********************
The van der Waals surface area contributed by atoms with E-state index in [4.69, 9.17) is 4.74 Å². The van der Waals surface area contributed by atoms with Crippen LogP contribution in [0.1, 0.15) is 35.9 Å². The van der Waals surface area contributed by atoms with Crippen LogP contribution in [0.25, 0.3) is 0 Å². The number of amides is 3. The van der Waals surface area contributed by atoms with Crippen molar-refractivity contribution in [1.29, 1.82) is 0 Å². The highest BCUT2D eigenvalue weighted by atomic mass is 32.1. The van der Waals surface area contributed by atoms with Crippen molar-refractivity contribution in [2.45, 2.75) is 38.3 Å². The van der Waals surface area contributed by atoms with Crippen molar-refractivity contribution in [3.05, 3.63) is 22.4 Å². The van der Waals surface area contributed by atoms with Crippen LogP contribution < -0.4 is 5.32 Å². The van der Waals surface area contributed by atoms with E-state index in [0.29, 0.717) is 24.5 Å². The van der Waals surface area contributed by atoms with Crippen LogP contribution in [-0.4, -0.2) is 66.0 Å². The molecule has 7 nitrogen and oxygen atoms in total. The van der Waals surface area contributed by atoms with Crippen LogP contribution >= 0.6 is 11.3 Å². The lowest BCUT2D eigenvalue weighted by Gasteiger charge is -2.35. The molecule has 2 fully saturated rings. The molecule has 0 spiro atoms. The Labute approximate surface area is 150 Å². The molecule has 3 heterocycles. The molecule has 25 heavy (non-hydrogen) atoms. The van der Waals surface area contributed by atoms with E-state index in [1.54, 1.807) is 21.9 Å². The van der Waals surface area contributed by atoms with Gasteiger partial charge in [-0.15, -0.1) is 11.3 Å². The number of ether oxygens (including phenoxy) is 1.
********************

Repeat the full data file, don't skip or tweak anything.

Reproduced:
The van der Waals surface area contributed by atoms with E-state index in [4.69, 9.17) is 4.74 Å². The van der Waals surface area contributed by atoms with Crippen LogP contribution in [0.1, 0.15) is 35.9 Å². The van der Waals surface area contributed by atoms with Crippen LogP contribution in [0.25, 0.3) is 0 Å². The number of amides is 3. The van der Waals surface area contributed by atoms with Crippen molar-refractivity contribution in [1.29, 1.82) is 0 Å². The highest BCUT2D eigenvalue weighted by atomic mass is 32.1. The van der Waals surface area contributed by atoms with Crippen molar-refractivity contribution in [2.45, 2.75) is 38.3 Å². The van der Waals surface area contributed by atoms with Crippen molar-refractivity contribution in [3.05, 3.63) is 22.4 Å². The van der Waals surface area contributed by atoms with Crippen LogP contribution < -0.4 is 5.32 Å². The van der Waals surface area contributed by atoms with E-state index in [0.29, 0.717) is 24.5 Å². The van der Waals surface area contributed by atoms with Crippen LogP contribution in [-0.4, -0.2) is 66.0 Å². The molecule has 7 nitrogen and oxygen atoms in total. The van der Waals surface area contributed by atoms with Crippen LogP contribution >= 0.6 is 11.3 Å². The lowest BCUT2D eigenvalue weighted by Gasteiger charge is -2.35. The molecule has 2 fully saturated rings. The molecule has 0 spiro atoms. The Labute approximate surface area is 150 Å². The molecule has 3 heterocycles. The molecule has 25 heavy (non-hydrogen) atoms. The van der Waals surface area contributed by atoms with E-state index in [1.54, 1.807) is 21.9 Å². The van der Waals surface area contributed by atoms with Gasteiger partial charge in [-0.15, -0.1) is 11.3 Å². The number of ether oxygens (including phenoxy) is 1.